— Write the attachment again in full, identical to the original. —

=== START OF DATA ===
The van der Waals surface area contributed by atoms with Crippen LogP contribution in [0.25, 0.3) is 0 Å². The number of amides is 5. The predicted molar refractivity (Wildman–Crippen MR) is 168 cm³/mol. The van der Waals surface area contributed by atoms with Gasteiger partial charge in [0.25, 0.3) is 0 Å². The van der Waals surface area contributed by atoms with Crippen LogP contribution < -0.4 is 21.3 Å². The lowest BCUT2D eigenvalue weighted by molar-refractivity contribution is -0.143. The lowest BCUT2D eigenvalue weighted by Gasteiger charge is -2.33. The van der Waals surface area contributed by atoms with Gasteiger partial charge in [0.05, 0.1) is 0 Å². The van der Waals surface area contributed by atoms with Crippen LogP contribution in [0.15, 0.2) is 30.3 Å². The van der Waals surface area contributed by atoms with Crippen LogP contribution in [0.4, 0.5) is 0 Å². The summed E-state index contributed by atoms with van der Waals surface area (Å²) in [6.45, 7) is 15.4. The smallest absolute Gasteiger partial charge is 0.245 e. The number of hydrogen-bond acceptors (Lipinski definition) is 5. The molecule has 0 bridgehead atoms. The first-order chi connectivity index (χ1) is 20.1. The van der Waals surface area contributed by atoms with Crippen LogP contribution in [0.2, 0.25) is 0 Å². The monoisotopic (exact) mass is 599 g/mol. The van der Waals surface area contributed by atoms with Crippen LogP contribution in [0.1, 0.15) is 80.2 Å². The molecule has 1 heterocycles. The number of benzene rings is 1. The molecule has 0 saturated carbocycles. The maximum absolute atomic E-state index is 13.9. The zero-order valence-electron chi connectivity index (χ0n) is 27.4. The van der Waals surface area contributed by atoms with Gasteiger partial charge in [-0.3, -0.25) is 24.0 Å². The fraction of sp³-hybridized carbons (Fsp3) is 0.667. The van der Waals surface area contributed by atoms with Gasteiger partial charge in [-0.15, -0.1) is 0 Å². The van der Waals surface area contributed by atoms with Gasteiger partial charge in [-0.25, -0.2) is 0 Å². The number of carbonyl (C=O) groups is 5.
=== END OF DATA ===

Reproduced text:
The van der Waals surface area contributed by atoms with Crippen LogP contribution in [0.25, 0.3) is 0 Å². The number of amides is 5. The predicted molar refractivity (Wildman–Crippen MR) is 168 cm³/mol. The van der Waals surface area contributed by atoms with Gasteiger partial charge in [0.25, 0.3) is 0 Å². The van der Waals surface area contributed by atoms with Crippen LogP contribution < -0.4 is 21.3 Å². The lowest BCUT2D eigenvalue weighted by molar-refractivity contribution is -0.143. The lowest BCUT2D eigenvalue weighted by Gasteiger charge is -2.33. The van der Waals surface area contributed by atoms with Gasteiger partial charge in [0.05, 0.1) is 0 Å². The van der Waals surface area contributed by atoms with Crippen LogP contribution in [0.15, 0.2) is 30.3 Å². The van der Waals surface area contributed by atoms with Crippen LogP contribution in [0.4, 0.5) is 0 Å². The summed E-state index contributed by atoms with van der Waals surface area (Å²) in [6.45, 7) is 15.4. The smallest absolute Gasteiger partial charge is 0.245 e. The number of hydrogen-bond acceptors (Lipinski definition) is 5. The molecule has 0 bridgehead atoms. The first-order chi connectivity index (χ1) is 20.1. The van der Waals surface area contributed by atoms with Crippen LogP contribution in [0.2, 0.25) is 0 Å². The monoisotopic (exact) mass is 599 g/mol. The van der Waals surface area contributed by atoms with Crippen LogP contribution in [0.1, 0.15) is 80.2 Å². The molecule has 1 heterocycles. The number of benzene rings is 1. The molecule has 0 saturated carbocycles. The maximum absolute atomic E-state index is 13.9. The zero-order valence-electron chi connectivity index (χ0n) is 27.4. The van der Waals surface area contributed by atoms with Gasteiger partial charge in [-0.3, -0.25) is 24.0 Å². The fraction of sp³-hybridized carbons (Fsp3) is 0.667. The van der Waals surface area contributed by atoms with Gasteiger partial charge in [-0.15, -0.1) is 0 Å². The van der Waals surface area contributed by atoms with Gasteiger partial charge in [-0.25, -0.2) is 0 Å². The number of carbonyl (C=O) groups is 5.